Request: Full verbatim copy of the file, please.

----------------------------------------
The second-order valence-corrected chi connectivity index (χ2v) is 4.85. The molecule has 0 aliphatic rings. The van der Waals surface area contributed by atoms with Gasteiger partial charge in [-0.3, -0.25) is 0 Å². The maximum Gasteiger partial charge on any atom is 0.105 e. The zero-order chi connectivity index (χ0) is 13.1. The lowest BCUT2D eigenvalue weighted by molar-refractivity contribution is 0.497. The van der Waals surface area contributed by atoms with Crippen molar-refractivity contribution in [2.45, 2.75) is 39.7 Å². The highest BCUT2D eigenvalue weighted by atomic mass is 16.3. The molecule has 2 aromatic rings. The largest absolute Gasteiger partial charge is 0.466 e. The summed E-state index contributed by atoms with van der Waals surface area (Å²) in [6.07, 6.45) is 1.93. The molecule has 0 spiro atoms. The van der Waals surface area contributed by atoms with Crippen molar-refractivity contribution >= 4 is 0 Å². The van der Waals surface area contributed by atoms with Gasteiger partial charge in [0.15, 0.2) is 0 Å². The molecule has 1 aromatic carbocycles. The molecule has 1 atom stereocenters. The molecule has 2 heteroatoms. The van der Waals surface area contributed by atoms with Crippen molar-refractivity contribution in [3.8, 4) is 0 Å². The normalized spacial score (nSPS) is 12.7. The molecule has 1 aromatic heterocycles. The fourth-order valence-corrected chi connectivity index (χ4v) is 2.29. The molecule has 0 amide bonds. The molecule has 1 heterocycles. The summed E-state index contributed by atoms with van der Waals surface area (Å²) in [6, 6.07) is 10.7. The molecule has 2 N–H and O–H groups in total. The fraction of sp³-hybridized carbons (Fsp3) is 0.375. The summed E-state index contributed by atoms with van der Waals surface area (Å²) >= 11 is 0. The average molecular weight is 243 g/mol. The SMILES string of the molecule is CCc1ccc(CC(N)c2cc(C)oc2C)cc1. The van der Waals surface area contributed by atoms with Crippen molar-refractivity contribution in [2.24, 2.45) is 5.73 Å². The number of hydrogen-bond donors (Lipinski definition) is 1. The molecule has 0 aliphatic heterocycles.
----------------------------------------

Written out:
The second-order valence-corrected chi connectivity index (χ2v) is 4.85. The molecule has 0 aliphatic rings. The van der Waals surface area contributed by atoms with Gasteiger partial charge in [-0.3, -0.25) is 0 Å². The maximum Gasteiger partial charge on any atom is 0.105 e. The zero-order chi connectivity index (χ0) is 13.1. The lowest BCUT2D eigenvalue weighted by molar-refractivity contribution is 0.497. The van der Waals surface area contributed by atoms with Crippen molar-refractivity contribution in [2.45, 2.75) is 39.7 Å². The highest BCUT2D eigenvalue weighted by atomic mass is 16.3. The molecule has 2 aromatic rings. The largest absolute Gasteiger partial charge is 0.466 e. The summed E-state index contributed by atoms with van der Waals surface area (Å²) in [6.07, 6.45) is 1.93. The molecule has 0 spiro atoms. The van der Waals surface area contributed by atoms with Crippen molar-refractivity contribution >= 4 is 0 Å². The van der Waals surface area contributed by atoms with Gasteiger partial charge in [0.15, 0.2) is 0 Å². The molecule has 1 aromatic carbocycles. The molecule has 1 atom stereocenters. The molecule has 2 heteroatoms. The van der Waals surface area contributed by atoms with Crippen molar-refractivity contribution in [3.8, 4) is 0 Å². The normalized spacial score (nSPS) is 12.7. The molecule has 1 aromatic heterocycles. The fourth-order valence-corrected chi connectivity index (χ4v) is 2.29. The molecule has 0 amide bonds. The molecule has 1 heterocycles. The summed E-state index contributed by atoms with van der Waals surface area (Å²) in [6, 6.07) is 10.7. The molecule has 2 N–H and O–H groups in total. The fraction of sp³-hybridized carbons (Fsp3) is 0.375. The summed E-state index contributed by atoms with van der Waals surface area (Å²) >= 11 is 0. The average molecular weight is 243 g/mol. The SMILES string of the molecule is CCc1ccc(CC(N)c2cc(C)oc2C)cc1. The van der Waals surface area contributed by atoms with Crippen molar-refractivity contribution in [2.24, 2.45) is 5.73 Å². The number of hydrogen-bond donors (Lipinski definition) is 1. The molecule has 0 aliphatic heterocycles.